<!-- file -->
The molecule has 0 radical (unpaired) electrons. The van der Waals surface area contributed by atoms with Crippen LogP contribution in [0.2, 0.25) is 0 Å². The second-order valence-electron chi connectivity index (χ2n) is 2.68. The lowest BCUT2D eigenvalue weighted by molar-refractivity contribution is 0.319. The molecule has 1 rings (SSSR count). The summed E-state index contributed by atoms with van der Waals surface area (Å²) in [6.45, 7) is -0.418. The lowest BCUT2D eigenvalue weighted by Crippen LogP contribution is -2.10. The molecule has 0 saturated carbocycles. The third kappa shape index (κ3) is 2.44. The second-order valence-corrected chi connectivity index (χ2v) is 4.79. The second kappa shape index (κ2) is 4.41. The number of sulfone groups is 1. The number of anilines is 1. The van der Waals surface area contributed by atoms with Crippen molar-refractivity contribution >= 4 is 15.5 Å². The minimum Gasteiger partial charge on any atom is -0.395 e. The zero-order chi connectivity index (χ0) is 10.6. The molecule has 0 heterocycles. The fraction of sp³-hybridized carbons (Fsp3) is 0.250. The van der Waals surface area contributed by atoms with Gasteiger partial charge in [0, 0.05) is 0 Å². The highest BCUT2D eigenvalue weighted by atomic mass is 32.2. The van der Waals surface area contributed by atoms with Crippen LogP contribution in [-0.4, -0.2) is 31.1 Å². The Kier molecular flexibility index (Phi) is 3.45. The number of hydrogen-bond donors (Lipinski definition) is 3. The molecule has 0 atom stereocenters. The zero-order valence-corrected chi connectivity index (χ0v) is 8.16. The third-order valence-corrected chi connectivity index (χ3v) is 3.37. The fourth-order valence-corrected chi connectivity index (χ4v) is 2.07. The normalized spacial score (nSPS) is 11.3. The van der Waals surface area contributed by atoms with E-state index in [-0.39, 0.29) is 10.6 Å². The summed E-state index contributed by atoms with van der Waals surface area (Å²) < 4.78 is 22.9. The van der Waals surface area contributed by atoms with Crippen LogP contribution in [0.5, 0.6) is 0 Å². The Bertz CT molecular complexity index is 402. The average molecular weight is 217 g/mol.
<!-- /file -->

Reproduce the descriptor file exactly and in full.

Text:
The molecule has 0 radical (unpaired) electrons. The van der Waals surface area contributed by atoms with Crippen LogP contribution in [0.2, 0.25) is 0 Å². The second-order valence-electron chi connectivity index (χ2n) is 2.68. The lowest BCUT2D eigenvalue weighted by molar-refractivity contribution is 0.319. The molecule has 1 rings (SSSR count). The summed E-state index contributed by atoms with van der Waals surface area (Å²) in [6.45, 7) is -0.418. The lowest BCUT2D eigenvalue weighted by Crippen LogP contribution is -2.10. The molecule has 0 saturated carbocycles. The third kappa shape index (κ3) is 2.44. The second-order valence-corrected chi connectivity index (χ2v) is 4.79. The second kappa shape index (κ2) is 4.41. The number of sulfone groups is 1. The number of anilines is 1. The van der Waals surface area contributed by atoms with Crippen molar-refractivity contribution >= 4 is 15.5 Å². The minimum Gasteiger partial charge on any atom is -0.395 e. The zero-order chi connectivity index (χ0) is 10.6. The molecule has 0 heterocycles. The fraction of sp³-hybridized carbons (Fsp3) is 0.250. The van der Waals surface area contributed by atoms with Gasteiger partial charge in [0, 0.05) is 0 Å². The highest BCUT2D eigenvalue weighted by atomic mass is 32.2. The van der Waals surface area contributed by atoms with Crippen LogP contribution in [-0.4, -0.2) is 31.1 Å². The Kier molecular flexibility index (Phi) is 3.45. The number of hydrogen-bond donors (Lipinski definition) is 3. The molecule has 0 atom stereocenters. The zero-order valence-corrected chi connectivity index (χ0v) is 8.16. The third-order valence-corrected chi connectivity index (χ3v) is 3.37. The fourth-order valence-corrected chi connectivity index (χ4v) is 2.07. The normalized spacial score (nSPS) is 11.3. The van der Waals surface area contributed by atoms with E-state index in [-0.39, 0.29) is 10.6 Å². The summed E-state index contributed by atoms with van der Waals surface area (Å²) < 4.78 is 22.9. The van der Waals surface area contributed by atoms with Crippen LogP contribution in [0.5, 0.6) is 0 Å². The Bertz CT molecular complexity index is 402. The average molecular weight is 217 g/mol.